Advice received yesterday (23rd March 2017) suggests the bird flu advisory labels found on hitherto free range eggs must be changed.
We received a call yesterday from Paul Radnor of the Animal & Plant Health Authority (APHA). We have built a good relationship with Paul over the labelling changes required from the current situation with respect to avian flu. He advised us that due to the time that the housing order has been in place, labelling would now have to indicate free range eggs as “Barn Eggs”.
As we have blogged previously, APHA and DEFRA have issues a housing order to improve bio-security in the national flock. This measure was taken to try and prevent the spread of avian flu in commercial flocks from wild birds by housing birds to keep them away from mixing with wild birds. This brought about the first stage of bird flu advisory labels stating: “Eggs laid by hens temporarily housed in barns for their welfare”.
The welfare of the national flock is paramount and housing the birds is the right thing to do. However, under EU regulations, birds that are not given free access to the outside (and under specific minimum standards) cannot be labelled “Free Range”. Despite the special circumstances, the EU has been unable to grant any special dispensation despite the circumstances.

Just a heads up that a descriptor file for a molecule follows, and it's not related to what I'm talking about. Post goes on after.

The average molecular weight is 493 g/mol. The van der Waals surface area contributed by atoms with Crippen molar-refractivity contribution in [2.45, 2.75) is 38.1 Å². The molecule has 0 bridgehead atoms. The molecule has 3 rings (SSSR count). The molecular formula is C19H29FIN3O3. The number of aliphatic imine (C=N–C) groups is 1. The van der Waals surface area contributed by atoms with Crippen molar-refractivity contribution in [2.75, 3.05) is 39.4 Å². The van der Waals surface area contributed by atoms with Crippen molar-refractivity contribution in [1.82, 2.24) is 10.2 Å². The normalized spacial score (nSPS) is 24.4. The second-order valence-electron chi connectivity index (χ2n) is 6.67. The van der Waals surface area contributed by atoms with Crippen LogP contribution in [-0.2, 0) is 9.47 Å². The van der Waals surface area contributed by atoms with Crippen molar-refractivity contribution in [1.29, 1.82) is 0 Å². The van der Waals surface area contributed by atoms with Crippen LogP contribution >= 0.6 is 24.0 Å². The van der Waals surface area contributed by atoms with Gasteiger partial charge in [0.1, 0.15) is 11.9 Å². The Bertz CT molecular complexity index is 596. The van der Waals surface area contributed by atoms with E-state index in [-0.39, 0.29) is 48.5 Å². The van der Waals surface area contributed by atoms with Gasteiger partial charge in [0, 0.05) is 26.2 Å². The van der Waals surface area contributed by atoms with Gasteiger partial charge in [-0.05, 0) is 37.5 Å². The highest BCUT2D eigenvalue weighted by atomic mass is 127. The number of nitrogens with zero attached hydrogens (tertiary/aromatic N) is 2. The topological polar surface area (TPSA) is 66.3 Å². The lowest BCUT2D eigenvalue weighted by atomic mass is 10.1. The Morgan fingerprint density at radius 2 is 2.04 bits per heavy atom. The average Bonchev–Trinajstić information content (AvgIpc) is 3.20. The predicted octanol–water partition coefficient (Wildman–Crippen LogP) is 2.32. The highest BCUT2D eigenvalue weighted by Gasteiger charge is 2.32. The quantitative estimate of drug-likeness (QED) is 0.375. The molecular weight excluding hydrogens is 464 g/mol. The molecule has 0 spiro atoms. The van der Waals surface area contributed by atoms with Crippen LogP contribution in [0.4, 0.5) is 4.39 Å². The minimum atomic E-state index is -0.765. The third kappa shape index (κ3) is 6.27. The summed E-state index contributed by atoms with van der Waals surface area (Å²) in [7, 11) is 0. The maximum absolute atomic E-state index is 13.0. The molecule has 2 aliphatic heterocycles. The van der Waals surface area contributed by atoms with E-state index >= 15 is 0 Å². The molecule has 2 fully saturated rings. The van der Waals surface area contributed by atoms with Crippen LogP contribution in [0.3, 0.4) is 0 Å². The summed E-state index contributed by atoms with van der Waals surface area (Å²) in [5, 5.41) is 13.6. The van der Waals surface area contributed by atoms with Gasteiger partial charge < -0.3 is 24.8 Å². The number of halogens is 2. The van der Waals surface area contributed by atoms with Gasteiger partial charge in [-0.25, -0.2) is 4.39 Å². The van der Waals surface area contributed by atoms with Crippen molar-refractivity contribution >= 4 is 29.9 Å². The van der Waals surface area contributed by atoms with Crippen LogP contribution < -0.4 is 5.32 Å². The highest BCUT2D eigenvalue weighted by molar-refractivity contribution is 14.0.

It is debatable as to whether the UK government is being over-zealous in enforcing the EU rules (which other EU governments may not enforce as keenly).
The housing order means that birds have now been housed for an excess of 12 weeks which is the cut-off point to declare free range under the EU regulations.
Despite farmers wanting to rear their foul free range, the housing order is preventing them doing so. Many have had to incurr additional costs to caring for their flocks as a result of this order.
Bird Flu Advisory Labels
The new mandated bird flu advisory labels include the same wording as the original eggs but have a clear indicator specifying the eggs are now class 2 Barn eggs.
We have prepared new bird flu advisory labels and placed them into stock ready to order. As such we do not have a change over date after which the original bird flu advisory labels may not be used so suggest that egg producers use up their supplies for the time being.
If you require any advice, we recommend calling APHA or DEFRA or your local trading standards. To order, click here or call us on 01332 865933 or fill in the form below and we can contact you by return: